You Saved $22,200!!!! Read more
Every now and then it’s worth spending the time to “unsubscribe” to many of the newsletters and promotional mailings that arrive in your inbox. I must have devoted more than an hour unsubscribing to an assortment of things the other day. Do I really need to hear about deals to Portland, Oregon from TripAdvisor when I have not had plans to go there for 3 or 4 years now?
What surprised me is how difficult some companies make it to opt out. A few require that you sign in before you’re able to get off the mailing list. That’s ridiculous. Some ask if you’re sure about your request to unsubscribe – maybe you’re having second thoughts. Read more
Do you ever wonder what standards to apply to a service situation? I attended a training for quality service that’s based on the “Disneyland” model.
S – is for a smile.
E – is to be aware of eye contact and body language.
R – stands for respecting and welcoming the customers.
V – means that the employee values the company’s reputation.
I – is for initiating interaction with customers.
C – empowers employees to create service solutions.
E – reminds employees to end with a “thank you,” no matter what.
It’s easy to remember and can help you evaluate service providers and determine how they’re performing. Read more
When I paid my contractor for materials a few weeks ago, I wrote him a personal check. However, what I didn’t realize until later was that I had entered two different amounts on that check. On the top line after his name, I put the amount due written in numbers: $1, 689.00. And when I wrote out the words as you do on the second line, the words said, “One-thousand eight-nine dollars.”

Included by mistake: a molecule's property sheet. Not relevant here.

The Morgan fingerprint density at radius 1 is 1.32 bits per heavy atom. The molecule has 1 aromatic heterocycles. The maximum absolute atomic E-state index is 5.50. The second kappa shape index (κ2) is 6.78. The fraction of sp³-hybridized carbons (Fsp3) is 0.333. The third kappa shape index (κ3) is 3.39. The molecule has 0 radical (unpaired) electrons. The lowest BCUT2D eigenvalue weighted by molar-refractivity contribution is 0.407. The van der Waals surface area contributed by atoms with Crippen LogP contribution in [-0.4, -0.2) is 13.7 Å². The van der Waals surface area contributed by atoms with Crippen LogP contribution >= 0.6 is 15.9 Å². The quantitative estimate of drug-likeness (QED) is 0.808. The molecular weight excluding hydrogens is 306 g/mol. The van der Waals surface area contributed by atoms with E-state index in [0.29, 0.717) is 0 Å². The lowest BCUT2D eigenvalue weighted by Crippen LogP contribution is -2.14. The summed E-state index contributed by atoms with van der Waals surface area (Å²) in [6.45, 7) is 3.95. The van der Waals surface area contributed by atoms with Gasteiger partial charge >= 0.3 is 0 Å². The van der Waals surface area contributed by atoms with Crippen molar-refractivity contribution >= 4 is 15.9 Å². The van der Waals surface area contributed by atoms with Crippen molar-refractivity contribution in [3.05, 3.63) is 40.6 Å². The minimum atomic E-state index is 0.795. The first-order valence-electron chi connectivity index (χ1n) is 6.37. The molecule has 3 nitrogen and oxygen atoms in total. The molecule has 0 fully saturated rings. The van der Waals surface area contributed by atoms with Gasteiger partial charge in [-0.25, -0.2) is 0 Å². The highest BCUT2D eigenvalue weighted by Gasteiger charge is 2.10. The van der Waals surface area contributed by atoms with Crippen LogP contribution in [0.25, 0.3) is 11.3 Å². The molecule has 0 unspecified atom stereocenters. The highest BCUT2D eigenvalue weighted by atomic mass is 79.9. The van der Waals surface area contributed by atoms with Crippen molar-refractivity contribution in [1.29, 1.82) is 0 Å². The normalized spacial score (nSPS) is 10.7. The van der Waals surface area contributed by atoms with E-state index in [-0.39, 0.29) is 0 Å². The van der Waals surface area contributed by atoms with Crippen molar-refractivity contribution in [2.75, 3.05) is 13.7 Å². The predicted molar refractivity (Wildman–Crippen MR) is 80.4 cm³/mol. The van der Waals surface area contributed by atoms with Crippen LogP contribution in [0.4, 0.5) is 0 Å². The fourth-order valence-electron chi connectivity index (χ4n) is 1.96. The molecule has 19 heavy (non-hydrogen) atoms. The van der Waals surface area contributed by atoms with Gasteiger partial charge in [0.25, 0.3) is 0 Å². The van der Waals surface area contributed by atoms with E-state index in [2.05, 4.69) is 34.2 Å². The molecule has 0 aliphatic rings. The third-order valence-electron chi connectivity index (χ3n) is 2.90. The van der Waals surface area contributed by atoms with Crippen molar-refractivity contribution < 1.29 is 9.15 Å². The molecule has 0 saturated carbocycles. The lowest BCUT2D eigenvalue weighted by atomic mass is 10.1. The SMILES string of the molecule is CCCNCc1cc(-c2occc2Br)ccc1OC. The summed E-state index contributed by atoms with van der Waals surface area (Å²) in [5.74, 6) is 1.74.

The contractor argued with his bank when he received a credit for $600 less than he expected. When we investigated the situation (we both thought the banks might duke it out for weeks), we discovered that legally, the written amount in words always trumps the written amount in numbers. Read more
Guest Expert Michael McCutcheon, owner of McCutcheon Construction, tells us about less costly ways to cool your house on hot days.
Air conditioning is still the best way to cool a building during hot weather, although in very dry climates, one can use evaporative coolers (“swamp coolers”) instead, which use the cooling effect of evaporating water. While they consume some water, they use less energy. They also don’t reduce humidity, and don’t work in humid climate zones since the evaporative effect is so much less in a humid atmosphere.
Presuming you’re in the mixed climate of the Bay Area and need Air Conditioning (as opposed to evaporative cooling), as with any energy device, Read more
AAA Reminds Travelers to Use Their Seatbelts in Cabs and Shuttle Vans
AAA Northern California is reminding summer travelers that seatbelt safety shouldn’t set sail just because you’re on vacation. Sometimes a false sense of safety can set in as vacationers leave their worries behind, and they forget to buckle up in taxicabs and shuttle vans. But the danger of being in a crash doesn’t fade away like a tropical sunset.
“You can leave all your cares behind while on vacation but don’t leave behind your habit of buckling up,” said AAA Northern California spokesperson Matt Skryja. “In the rush to relax, travelers sometimes forget basic safety while riding in taxi cabs and shuttle vans by failing to use their seatbelts. Read more